Hunting productivity, drugmakers pitch new 'pillars' of R&D
SAN FRANCISCO — Developing new medicines isn't a resource-efficient endeavor.
Estimates vary, but most molecules selected to begin clinical development won't end up on pharmacy shelves or in doctor's offices. By some recent signs, drugmakers are finding it harder and harder to hit on a therapy-to-be. Return on R&D investment hit a nine-year low in 2018, numbers recently crunched by Deloitte show.
Still, finding the next blockbuster is the lifeblood of biotech and pharmaceutical companies, motivating billions of dollars in research spending and dealmaking.
At this year's J.P. Morgan Healthcare Conference, a number of drugmakers made the case that new technologies, such as cell and gene therapy or RNA-targeted therapeutics, could speed development times and lower costs.
"Historically, we've been in a world of small molecules and large molecules," said Novartis CEO Vas Narasimhan in a presentation at the conference. "My goal over the course of this past year has been to expand the game board. Can we actually now build pillars [of research] in cell therapy?"
Companies like Moderna Therapeutics, Ionis Pharmaceuticals and Sarepta Therapeutics, meanwhile, justify multi-billion dollar valuations by their self-described ability to move quickly from identifying one candidate to the next.
"This has never been about one drug getting to market, but about a lot of medicines getting to patients," said Stéphane Bancel, CEO of Moderna, in a presentation at JPM.
That promise mostly remains just that, though. Ballooning pipelines aside, the metric that ultimately matters is whether new drugs win approval. The hurdles to get there remain daunting, as forging new ground in cell and gene therapy brings fresh challenges.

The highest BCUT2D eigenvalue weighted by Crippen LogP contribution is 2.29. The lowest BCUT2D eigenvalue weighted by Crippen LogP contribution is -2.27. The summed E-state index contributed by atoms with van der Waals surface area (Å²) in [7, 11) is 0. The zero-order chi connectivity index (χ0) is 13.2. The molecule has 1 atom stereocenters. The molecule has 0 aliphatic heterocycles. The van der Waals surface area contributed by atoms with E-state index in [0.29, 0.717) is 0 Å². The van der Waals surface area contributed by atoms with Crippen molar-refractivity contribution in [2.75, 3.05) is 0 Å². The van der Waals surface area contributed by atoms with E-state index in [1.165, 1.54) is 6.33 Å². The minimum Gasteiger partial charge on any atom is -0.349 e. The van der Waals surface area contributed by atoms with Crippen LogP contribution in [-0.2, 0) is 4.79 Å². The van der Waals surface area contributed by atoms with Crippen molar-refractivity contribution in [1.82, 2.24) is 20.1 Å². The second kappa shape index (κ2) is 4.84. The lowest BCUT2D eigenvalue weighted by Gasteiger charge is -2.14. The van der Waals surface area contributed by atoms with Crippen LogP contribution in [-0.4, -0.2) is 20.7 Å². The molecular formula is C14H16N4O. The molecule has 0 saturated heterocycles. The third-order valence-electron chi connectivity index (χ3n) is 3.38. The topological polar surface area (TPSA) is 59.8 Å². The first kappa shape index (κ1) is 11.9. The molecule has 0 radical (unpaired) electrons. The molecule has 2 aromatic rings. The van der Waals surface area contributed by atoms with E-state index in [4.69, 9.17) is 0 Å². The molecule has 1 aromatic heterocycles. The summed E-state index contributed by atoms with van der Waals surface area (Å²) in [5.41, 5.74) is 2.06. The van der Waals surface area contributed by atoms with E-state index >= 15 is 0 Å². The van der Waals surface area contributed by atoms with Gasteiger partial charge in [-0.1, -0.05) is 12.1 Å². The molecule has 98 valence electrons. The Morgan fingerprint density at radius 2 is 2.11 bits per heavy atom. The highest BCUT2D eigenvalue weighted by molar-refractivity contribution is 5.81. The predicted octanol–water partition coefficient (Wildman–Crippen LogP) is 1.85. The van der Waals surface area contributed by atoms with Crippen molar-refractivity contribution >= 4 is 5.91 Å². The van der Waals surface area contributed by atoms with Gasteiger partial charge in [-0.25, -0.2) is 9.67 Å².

And for each technology now receiving renewed attention — gene therapy, cell therapy, RNA-targeting medicines — the track record isn't long.
Only one gene therapy for an inherited disease is approved in the U.S., although several look set to join Spark Therapeutics' Luxturna on the market. Two CAR-T cell therapies have reached patients. More RNA therapeutics are available, but not all have been commercial successes.
Gene therapy ambitions
Sarepta is perhaps best known for the controversial approval it won from the Food and Drug Administration for its Duchenne muscular dystrophy drug Exondys 51.
Recently, though, outside attention has centered on the company's efforts in gene therapy, where promising early results from four treated boys have raised hopes and expectations for a major treatment advance.
Gene therapy is also at the heart of Sarepta's ambitions to rank as a top rare disease biotech. The company's pipeline lists 14 gene therapy programs. Most are preclinical, but several are in early clinical stages.
Sarepta argues it can move faster in developing gene therapies than with traditional small molecules or biologics — due to a combination of genetically defined targets, small patient populations and regulatory tailwinds.
"In the context of a gene construct or an RNA therapeutic, you can identify a target and select the best molecule or gene construct to go after that in a substantially compressed timeframe," said Gilmore O'Neill, Sarepta's chief medical officer, in an interview.
"These are huge opportunities," O'Neill added. "With the smaller numbers, smaller cost and lower risk, you can actually afford to do many of these activities in parallel whereas before you'd have staged them in series."
Gene therapy studies can be smaller, particularly in rare diseases, in part because the expected treatment effects are large and therefore require fewer patients to demonstrate efficacy.
That's been the experience for Novartis, which quickly moved to file a gene therapy for spinal muscular atrophy after acquiring its biotech developer AveXis last spring.
Clinical evidence for Zolgensma comes from a Phase 1 study testing the treatment in just 15 infants. Data showed all 15 were alive and off permanent ventilation in two years, a result typically unattainable in the usual course of the fatal neuromuscular disorder.